Adult ciliary neurotrophic factor receptors help maintain facial motor neuron choline acetyltransferase expression in vivo following nerve crush

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Ciliary neurotrophic factor (CNTF) is a potent neuroprotective factor for embryonic motor neurons in vitro (Lindsay et al., 1994). In vivo, CNTF administration protects motor neurons after early postnatal peripheral nerve lesion (Sendtner et al., 1990), in genetic models of motor neuron disease (Sendtner et al., 1992a; Ikeda et al., 1995; Sagot et al., 1995), and during developmental naturally occurring motor neuron death (Oppenheim et al., 1991), suggesting that endogenous CNTF receptor signaling may maintain motor neurons during development and in adulthood.
To determine directly the role(s) of endogenous CNTF receptors in motor neuron maintenance, the receptors must be manipulated in vivo. CNTF receptor α (CNTFRα) is an essential ligand binding subunit of the CNTF receptor, which is composed of CNTFRα, leukemia inhibitory factor receptor β (LIFRβ), and gp130 (Davis et al., 1993a). Although LIFRβ and gp130 are found in other related receptors, CNTFRα is unique to CNTF receptors and is required for all known forms of CNTF receptor signaling, regardless of the ligands or signaling pathways involved (Davis et al., 1993a; Elson et al., 2000; Derouet et al., 2004). Therefore, CNTFRα disruption is the best method for comprehensively determining endogenous CNTF receptor function.
Unconditional disruption of the CNTFRα gene in mice leads to uniform death within 24 hours of birth, accompanied by motor neuron loss (DeChiara et al., 1995). Thus, endogenous CNTF receptor signaling is essential for embryonic motor neuron survival/development. However, it is particularly important to identify and characterize the endogenous mechanisms maintaining adult motor neurons because such mechanisms may serve as therapeutic targets for adult‐onset motor neuron diseases and trauma. The perinatal death of the unconditional CNTFRα knockout mice precludes their use for adult studies. Moreover, to identify adult functions independent of potential developmental effects, adult‐onset disruption is required. Therefore, we have used Cre/loxP technology to deplete CNTFRα in adult facial motor neurons by combining an adult inducible Cre recombinase (Cre) gene construct and floxed CNTFRα mice (Lee et al., 2013a). We found that, in contrast to the effects of CNTFRα disruption during development, adult disruption did not affect motor neuron survival (Lee et al., 2013a), indicating that the motor neuron CNTF receptors do not play an essential role in the survival of noninsulted adult motor neurons.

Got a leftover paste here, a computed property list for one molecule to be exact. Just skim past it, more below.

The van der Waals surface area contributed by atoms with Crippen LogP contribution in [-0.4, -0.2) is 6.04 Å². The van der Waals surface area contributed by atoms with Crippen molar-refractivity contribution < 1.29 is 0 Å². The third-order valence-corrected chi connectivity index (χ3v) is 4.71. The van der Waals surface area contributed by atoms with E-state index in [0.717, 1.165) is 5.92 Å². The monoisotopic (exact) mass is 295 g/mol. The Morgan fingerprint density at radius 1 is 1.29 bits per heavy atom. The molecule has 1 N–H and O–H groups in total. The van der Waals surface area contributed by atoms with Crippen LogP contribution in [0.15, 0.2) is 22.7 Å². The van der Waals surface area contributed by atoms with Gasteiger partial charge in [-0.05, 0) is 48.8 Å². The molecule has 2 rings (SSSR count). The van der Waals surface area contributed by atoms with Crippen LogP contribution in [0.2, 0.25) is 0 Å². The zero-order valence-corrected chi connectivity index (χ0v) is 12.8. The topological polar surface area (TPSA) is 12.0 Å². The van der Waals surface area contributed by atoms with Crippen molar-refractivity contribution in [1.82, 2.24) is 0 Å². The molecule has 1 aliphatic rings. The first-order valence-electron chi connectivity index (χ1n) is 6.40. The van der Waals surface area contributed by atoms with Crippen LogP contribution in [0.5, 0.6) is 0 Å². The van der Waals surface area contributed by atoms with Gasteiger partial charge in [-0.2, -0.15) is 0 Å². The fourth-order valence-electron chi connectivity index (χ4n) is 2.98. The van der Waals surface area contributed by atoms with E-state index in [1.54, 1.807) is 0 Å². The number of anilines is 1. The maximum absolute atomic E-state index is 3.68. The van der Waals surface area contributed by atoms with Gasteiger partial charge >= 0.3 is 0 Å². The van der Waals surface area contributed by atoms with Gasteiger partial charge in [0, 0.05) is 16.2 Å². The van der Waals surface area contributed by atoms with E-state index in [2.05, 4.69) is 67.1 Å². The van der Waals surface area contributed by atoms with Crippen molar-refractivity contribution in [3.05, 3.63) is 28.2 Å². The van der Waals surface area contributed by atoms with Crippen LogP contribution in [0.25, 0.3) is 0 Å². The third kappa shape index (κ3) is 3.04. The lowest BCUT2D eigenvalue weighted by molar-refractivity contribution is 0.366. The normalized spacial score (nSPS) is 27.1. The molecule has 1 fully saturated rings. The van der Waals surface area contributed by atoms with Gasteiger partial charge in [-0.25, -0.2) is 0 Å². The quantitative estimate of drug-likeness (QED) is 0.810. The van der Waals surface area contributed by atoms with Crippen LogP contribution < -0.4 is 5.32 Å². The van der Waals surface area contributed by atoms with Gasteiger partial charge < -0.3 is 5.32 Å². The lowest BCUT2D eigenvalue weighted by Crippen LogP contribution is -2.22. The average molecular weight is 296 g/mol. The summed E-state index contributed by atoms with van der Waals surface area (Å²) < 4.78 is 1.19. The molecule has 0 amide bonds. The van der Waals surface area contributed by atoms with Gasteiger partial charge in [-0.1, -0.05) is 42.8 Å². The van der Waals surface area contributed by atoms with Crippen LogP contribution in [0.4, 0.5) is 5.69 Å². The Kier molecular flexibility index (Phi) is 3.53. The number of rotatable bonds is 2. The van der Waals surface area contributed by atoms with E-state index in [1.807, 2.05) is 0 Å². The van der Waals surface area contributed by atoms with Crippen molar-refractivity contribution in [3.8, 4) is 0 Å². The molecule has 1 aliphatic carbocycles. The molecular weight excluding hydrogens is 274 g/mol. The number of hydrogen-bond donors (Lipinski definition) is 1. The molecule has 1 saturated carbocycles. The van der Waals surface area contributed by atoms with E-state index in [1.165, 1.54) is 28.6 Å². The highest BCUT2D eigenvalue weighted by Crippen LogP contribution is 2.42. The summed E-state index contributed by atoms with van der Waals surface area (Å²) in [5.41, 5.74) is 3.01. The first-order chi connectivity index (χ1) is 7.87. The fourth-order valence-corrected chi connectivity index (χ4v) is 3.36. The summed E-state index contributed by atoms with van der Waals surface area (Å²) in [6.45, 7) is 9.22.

Adult facial motor neurons, unlike early postnatal motor neurons, do not die following nerve crush (Gilad et al., 1996; Kuzis et al., 1999; Lee et al., 2013a), and this serves as a model to identify endogenous mechanisms maintaining adult motor neurons after insult. Our adult CNTFRα disruption did not affect motor neuron survival following nerve crush (Lee et al., 2013a), indicating that the receptors are not essential for the survival of the lesioned motor neurons.
However, several studies have indicated that CNTF promotes expression of choline acetyltransferase (ChAT) in cultured motor neurons (Magal et al., 1991; Glicksman et al., 1993; Wong et al., 1993; Kato and Lindsay, 1994; Zurn, 1994), likely independent of its effects on motor neuron survival (Wong et al., 1993; Zurn, 1994). These data raise the interesting possibility that endogenous CNTF receptors, although not essential for adult motor neuron survival, play an important role by helping maintain this functionally critical neurotransmitter enzyme in adult motor neurons.
To address this question directly in adult motor neurons in vivo, the experiments reported here used the same adult‐onset CNTFRα disruption model with facial nerve crush. The effect of CNTFRα disruption on ChAT was examined in intact and nerve crush‐lesioned motor neurons.
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